When browsing selections of high-quality Whitewater Kayak Paddles, you’ll find yourself comparing carbon paddles and fiberglass paddles. Choosing the right material for you is going to help you get the best out of your gear and boating experience. Following are pros and cons of each material type and how it’s used in the paddle.
Pro: Strong, yet lightweight and more flexible.
Con: Fiberglass paddles tend to offer a little less power per stroke.
Fiberglass tends to be a light and dynamic material. A fiberglass shaft will give you a degree of “flex and rebound” with each stroke.
On a high quality whitewater kayak shaft, like the shaft on the Werner Powerhouse Straight Shaft Kayak Paddle, you might not really notice the extent of flex unless you really load your paddle face, like when bracing hard in a high-brace position, for instance.
It’s not necessarily a bad thing, it just means that the power transfer from your body to the water will be a little bit delayed, as fiberglass tends to load up like a bow when flexed, becoming more rigid as it flexes. It might not be something you really notice until you get over 200cm in shaft length.
Fiberglass acts as a shock absorber to some degree, and if you dip a blade in an eddy current it’s not quite as jarring on your shoulders as it can be with a carbon shaft. Since there is some flex by design, a fiberglass paddle shaft tends to be able to handle more abuse than a carbon shaft, and is best to use in low water, or technical rocky sections.
Pro: Most powerful and lightweight choice. Great for whitewater kayaking.
Con: Most expensive option and less flexibility.
Carbon, conversely, is a fairly rigid, static material. Carbon on its own tends to be a bit heavier than Fiberglass, and is much more expensive. That said, much of the time that you are purchasing a shaft with carbon, it’s actually a wrap of several layers of carbon fiber around a lighter weight core, so the overall paddle ends up being lighter than a full-fiberglass paddle.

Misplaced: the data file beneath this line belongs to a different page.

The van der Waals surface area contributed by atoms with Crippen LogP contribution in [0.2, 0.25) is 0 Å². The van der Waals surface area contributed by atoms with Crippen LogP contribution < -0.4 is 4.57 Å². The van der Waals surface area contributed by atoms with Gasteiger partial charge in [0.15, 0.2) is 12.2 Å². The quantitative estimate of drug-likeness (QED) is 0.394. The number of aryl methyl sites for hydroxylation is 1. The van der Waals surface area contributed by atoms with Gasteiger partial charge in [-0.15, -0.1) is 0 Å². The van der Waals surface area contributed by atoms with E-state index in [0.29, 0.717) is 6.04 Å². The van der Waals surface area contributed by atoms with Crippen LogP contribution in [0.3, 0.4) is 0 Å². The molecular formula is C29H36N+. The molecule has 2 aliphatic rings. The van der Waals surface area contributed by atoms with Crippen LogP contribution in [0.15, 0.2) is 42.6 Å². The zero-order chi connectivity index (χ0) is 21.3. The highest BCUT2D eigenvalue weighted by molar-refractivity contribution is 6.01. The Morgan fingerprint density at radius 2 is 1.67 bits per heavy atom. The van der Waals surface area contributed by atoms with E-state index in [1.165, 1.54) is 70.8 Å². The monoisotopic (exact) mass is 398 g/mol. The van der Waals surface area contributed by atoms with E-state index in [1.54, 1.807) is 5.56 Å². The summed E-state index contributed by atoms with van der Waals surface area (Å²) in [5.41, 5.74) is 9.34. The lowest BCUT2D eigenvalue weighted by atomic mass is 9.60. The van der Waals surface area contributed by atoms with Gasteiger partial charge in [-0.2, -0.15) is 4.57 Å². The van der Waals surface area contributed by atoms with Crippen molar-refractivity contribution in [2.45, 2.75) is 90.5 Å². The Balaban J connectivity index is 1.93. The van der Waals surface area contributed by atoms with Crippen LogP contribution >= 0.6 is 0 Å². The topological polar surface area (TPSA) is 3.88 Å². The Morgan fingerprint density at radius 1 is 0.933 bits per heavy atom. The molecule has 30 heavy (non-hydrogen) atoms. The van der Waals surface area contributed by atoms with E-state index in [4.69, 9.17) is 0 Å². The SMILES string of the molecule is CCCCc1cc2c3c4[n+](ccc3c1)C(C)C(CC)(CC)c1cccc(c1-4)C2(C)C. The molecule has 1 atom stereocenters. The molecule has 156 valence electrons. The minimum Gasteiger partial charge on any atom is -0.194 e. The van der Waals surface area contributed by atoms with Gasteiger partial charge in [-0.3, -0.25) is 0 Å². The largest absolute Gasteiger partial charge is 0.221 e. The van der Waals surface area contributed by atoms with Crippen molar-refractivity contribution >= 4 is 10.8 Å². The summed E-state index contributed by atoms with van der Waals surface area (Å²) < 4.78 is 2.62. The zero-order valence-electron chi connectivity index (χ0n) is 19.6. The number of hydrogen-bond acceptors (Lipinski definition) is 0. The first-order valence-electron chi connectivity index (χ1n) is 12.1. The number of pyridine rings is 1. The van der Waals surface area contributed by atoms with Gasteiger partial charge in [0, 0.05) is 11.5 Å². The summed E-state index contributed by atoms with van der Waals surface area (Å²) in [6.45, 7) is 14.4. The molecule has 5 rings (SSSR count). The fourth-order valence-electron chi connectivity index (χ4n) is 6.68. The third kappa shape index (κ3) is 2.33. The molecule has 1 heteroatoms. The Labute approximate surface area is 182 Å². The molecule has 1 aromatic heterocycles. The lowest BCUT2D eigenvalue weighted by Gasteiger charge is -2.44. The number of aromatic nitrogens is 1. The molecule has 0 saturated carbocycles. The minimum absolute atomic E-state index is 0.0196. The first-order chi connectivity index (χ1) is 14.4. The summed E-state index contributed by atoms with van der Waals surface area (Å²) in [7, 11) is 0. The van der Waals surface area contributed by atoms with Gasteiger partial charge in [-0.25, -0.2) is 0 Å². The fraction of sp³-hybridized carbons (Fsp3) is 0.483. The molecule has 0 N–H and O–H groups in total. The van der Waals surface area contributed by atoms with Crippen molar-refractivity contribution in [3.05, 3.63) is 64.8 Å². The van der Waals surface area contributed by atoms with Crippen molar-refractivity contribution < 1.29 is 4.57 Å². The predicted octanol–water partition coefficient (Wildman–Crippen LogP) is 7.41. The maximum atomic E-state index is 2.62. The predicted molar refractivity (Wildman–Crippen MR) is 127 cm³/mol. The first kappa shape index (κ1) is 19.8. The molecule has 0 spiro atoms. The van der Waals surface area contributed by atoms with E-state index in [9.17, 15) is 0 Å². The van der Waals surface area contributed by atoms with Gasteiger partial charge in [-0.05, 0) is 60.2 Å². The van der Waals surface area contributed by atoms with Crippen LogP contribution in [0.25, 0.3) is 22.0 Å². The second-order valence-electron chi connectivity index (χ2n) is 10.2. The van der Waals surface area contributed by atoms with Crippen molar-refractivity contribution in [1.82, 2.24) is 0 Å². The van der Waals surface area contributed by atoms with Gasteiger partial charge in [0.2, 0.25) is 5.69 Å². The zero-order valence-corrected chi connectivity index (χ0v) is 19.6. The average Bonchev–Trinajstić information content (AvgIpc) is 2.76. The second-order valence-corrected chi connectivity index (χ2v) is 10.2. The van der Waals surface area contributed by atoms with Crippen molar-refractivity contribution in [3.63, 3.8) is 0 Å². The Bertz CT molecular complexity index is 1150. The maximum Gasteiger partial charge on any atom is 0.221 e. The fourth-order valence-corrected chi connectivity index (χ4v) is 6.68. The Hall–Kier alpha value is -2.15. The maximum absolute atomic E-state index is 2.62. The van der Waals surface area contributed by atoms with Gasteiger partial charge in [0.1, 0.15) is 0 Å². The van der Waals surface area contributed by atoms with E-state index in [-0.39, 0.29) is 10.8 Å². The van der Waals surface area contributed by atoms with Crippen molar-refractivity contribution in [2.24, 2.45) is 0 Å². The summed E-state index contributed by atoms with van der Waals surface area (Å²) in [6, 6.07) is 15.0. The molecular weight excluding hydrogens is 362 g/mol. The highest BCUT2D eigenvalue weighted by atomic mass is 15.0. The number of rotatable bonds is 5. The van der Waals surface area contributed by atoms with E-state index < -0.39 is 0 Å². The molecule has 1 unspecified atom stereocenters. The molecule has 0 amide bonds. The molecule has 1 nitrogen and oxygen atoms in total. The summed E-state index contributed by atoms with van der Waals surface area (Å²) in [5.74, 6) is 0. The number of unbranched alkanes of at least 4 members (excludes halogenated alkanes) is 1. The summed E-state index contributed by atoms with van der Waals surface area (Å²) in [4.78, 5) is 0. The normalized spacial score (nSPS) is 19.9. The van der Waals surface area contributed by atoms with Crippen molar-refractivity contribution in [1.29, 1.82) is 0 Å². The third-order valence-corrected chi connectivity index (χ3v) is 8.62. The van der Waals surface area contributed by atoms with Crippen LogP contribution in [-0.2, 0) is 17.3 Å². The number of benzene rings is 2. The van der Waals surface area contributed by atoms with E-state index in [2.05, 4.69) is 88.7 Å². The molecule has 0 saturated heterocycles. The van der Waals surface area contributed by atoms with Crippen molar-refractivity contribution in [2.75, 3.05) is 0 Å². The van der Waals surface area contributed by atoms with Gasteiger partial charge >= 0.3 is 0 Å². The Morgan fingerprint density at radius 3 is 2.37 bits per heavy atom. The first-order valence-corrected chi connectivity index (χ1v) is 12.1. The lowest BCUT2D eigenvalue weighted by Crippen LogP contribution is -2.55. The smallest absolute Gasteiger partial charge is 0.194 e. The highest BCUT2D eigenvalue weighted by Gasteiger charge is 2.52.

Because carbon is rigid, power transmission from paddler to water is practically instantaneous, leading to very high performance, especially in racing paddles. Generally, a stiffer material is more resistant to deformation. Unfortunately, in carbon’s case, that means that it can be brittle when its strength is tested to its limit.
Carbon generally won’t bend when it reaches a certain point, it will break. Carbon paddles are therefore something that are meant for deep water and skilled paddlers who understand the advantages and disadvantages to having a carbon shaft. A paddle like the Powerhouse Carbon is known for maximizing stiffness and power transfer into the water.
Carbon Foam Core
Some carbon paddles have a lightweight foam core to improve buoyancy and reduce overall weight while still keeping the stiffness of a carbon paddle.
Standard carbon is heavier but more durable and stiff. It's hard to compare the durability of fiberglass vs a standard carbon paddle, but fiberglass is rated to be more durable than foam core due to the lightweight construction of a foam core paddle.
Werner paddles with a foam core are extremely light, float high and have Dynel® edges. The paddle’s Dynel® edge reinforcement prevents wear on the edge (fiberglass and standard carbon don't have this). Edges on paddles without Dynel® edges slowly wear over time and lose surface area of the blade over the years from abrasion.